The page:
Editorial: The other war
There can be no disagreement about the fact that Russia’s military strength is far greater than that of Ukraine’s. The eventual outcome of Russia’s predation upon Ukraine is unlikely to be in doubt, given the disproportionate military advantage that it holds in terms of men and material. But there is a parallel war that is being fought alongside the actual conflict. This one relates to information — a proverbial ‘war of words’ — and Ukraine seems to be at an advantage in this theatre of conflict. Predictably, Russia’s authoritarian leadership has choked credible sources of information. Moscow has restricted access to Twitter while Facebook has been cut off. The media censor has warned not to rely on sources independent of those of the Kremlin. Moscow’s intention is clear: it would like Russia and the world to believe its propaganda instead of other, more trustworthy, agencies, especially since the war is not going as it had been planned. Ukraine, on the other hand, has weaponized information imaginatively. It has flooded the public space with tales of heroism to bolster the resistance. A hotline has even been created for Russian families so that they can communicate with their kin fighting Vladimir Putin’s battle in an effort to show that Kiev — and not Moscow — holds the higher moral ground. Meanwhile, international media, along with social media platforms —the latter have finally redeemed themselves by functioning as repositories of unorchestrated news — continue to puncture Moscow’s claims by bringing real-time footage from the ground.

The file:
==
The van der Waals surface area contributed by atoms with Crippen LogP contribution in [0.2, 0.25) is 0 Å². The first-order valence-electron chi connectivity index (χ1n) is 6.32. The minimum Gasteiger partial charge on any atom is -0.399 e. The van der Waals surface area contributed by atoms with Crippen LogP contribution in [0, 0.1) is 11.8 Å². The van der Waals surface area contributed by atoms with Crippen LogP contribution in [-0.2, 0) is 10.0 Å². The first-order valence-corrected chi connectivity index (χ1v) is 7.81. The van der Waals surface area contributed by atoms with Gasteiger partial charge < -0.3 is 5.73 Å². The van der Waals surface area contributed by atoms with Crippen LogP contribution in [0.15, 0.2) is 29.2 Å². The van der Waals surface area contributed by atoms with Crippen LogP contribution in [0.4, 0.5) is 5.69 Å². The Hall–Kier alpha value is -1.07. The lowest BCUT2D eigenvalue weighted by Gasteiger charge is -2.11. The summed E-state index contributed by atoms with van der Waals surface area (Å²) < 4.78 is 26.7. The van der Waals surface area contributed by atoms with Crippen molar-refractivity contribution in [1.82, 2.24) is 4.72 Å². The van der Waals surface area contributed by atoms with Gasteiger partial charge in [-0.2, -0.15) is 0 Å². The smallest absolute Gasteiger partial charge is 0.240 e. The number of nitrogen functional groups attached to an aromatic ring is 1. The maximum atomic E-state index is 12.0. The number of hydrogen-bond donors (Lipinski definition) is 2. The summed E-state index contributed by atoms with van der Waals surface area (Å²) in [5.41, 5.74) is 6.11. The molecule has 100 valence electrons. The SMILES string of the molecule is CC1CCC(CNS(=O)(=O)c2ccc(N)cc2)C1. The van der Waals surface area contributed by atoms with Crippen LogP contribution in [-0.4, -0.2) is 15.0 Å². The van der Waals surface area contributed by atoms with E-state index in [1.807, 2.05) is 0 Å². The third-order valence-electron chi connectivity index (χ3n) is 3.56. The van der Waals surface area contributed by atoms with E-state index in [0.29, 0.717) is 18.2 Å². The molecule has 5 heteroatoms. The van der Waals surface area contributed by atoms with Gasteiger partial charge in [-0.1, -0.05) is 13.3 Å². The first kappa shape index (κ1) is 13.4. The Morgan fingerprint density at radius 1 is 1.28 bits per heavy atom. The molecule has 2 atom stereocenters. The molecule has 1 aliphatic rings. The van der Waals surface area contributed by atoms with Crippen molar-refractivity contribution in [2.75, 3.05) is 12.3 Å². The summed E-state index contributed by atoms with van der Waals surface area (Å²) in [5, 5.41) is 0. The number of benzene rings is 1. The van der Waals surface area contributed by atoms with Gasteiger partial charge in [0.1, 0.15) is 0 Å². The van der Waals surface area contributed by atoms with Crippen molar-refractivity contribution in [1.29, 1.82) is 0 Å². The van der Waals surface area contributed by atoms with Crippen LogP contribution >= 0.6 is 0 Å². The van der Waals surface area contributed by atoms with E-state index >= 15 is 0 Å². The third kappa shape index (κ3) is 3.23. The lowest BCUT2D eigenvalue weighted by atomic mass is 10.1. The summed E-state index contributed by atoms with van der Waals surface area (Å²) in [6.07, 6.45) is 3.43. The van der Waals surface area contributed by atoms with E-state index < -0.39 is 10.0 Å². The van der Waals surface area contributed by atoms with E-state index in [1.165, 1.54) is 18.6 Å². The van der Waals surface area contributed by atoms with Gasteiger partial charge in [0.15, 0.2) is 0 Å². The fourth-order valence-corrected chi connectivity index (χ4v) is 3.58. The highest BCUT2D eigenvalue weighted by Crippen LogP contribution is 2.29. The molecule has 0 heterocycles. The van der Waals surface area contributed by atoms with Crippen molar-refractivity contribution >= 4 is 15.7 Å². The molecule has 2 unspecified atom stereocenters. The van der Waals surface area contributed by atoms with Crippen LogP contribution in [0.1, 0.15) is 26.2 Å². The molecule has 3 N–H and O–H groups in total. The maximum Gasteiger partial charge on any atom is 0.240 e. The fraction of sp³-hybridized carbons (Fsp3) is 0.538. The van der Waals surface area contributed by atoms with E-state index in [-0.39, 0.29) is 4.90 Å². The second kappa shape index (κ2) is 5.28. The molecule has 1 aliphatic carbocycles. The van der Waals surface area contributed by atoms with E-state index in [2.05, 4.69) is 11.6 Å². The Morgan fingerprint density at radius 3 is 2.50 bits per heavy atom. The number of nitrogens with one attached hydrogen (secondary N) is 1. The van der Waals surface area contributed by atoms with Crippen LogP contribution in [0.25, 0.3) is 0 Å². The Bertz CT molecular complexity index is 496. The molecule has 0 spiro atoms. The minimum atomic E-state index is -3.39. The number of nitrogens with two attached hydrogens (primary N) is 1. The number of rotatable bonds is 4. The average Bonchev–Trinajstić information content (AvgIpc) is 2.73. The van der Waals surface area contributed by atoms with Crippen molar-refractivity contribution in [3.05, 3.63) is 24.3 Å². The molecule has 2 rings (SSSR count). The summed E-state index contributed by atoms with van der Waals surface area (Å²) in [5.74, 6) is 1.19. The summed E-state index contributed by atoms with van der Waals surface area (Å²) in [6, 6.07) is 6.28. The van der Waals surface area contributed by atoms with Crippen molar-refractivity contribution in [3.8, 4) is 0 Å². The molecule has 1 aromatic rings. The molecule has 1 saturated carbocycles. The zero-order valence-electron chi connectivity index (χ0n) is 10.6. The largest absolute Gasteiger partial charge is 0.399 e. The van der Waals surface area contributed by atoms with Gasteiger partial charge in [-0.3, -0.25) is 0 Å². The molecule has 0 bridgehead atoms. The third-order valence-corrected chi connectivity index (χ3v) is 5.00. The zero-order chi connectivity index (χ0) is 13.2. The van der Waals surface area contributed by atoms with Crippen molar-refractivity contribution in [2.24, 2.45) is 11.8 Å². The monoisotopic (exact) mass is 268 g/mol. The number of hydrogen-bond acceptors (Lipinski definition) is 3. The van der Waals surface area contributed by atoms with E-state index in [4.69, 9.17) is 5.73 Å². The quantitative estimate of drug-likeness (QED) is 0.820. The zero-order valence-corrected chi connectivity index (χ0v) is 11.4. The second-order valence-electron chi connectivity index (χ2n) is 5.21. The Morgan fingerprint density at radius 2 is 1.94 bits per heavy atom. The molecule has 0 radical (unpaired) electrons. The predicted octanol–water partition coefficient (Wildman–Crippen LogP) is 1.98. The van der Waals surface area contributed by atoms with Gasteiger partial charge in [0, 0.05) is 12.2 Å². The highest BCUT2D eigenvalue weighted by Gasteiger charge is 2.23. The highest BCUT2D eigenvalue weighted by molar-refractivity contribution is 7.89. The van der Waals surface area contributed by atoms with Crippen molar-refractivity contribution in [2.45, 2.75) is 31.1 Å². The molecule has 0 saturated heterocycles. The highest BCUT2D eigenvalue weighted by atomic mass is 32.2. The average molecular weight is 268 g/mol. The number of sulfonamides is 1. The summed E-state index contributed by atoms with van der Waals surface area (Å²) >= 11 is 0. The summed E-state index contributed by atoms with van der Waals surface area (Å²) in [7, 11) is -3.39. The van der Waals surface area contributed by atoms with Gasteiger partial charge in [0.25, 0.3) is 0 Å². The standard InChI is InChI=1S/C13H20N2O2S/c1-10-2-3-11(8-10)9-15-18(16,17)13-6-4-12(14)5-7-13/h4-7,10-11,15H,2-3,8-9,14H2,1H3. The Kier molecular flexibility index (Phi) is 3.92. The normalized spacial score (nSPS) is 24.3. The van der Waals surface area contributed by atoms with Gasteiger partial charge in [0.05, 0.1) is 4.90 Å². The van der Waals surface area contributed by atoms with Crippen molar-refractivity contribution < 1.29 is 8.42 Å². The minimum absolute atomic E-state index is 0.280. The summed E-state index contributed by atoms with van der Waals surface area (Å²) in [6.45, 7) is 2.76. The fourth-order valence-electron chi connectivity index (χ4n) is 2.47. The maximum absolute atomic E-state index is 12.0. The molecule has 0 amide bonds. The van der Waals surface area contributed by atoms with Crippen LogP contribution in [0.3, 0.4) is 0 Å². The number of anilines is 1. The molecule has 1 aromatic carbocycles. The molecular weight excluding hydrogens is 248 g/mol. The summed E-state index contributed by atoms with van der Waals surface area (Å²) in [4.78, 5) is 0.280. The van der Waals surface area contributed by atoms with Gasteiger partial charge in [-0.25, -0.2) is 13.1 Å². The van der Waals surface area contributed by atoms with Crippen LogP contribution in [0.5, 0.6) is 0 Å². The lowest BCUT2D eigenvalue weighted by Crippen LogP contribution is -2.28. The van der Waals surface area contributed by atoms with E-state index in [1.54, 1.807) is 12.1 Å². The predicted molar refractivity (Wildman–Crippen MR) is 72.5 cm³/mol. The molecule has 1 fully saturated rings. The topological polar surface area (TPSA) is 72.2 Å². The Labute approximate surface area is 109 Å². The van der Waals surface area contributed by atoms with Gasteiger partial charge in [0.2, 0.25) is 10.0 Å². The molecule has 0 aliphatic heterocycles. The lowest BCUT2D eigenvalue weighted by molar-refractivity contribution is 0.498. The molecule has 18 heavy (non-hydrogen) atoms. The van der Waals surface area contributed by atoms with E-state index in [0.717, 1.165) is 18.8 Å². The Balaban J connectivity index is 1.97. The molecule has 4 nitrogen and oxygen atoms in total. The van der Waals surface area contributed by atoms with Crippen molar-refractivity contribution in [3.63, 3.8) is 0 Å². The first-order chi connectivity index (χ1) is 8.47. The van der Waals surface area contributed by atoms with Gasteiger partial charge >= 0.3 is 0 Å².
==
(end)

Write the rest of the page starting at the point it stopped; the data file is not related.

These developments reveal an intriguing weapon in modern warfare: information, the dissemination of which is foundational to conflict. Just as regimes have used propaganda to conquer and shed blood — Nazi Germany during the Second World War and the United States of America’s campaigns in Iraq are perfect examples — unbiased information can also play a role in shaping a global discourse against wars. This holds true for Ukraine, as was the case in Vietnam. In fact, the vociferous — global — condemnation of Mr Putin is a testament to Ukraine outsmarting its enemy in this war of words.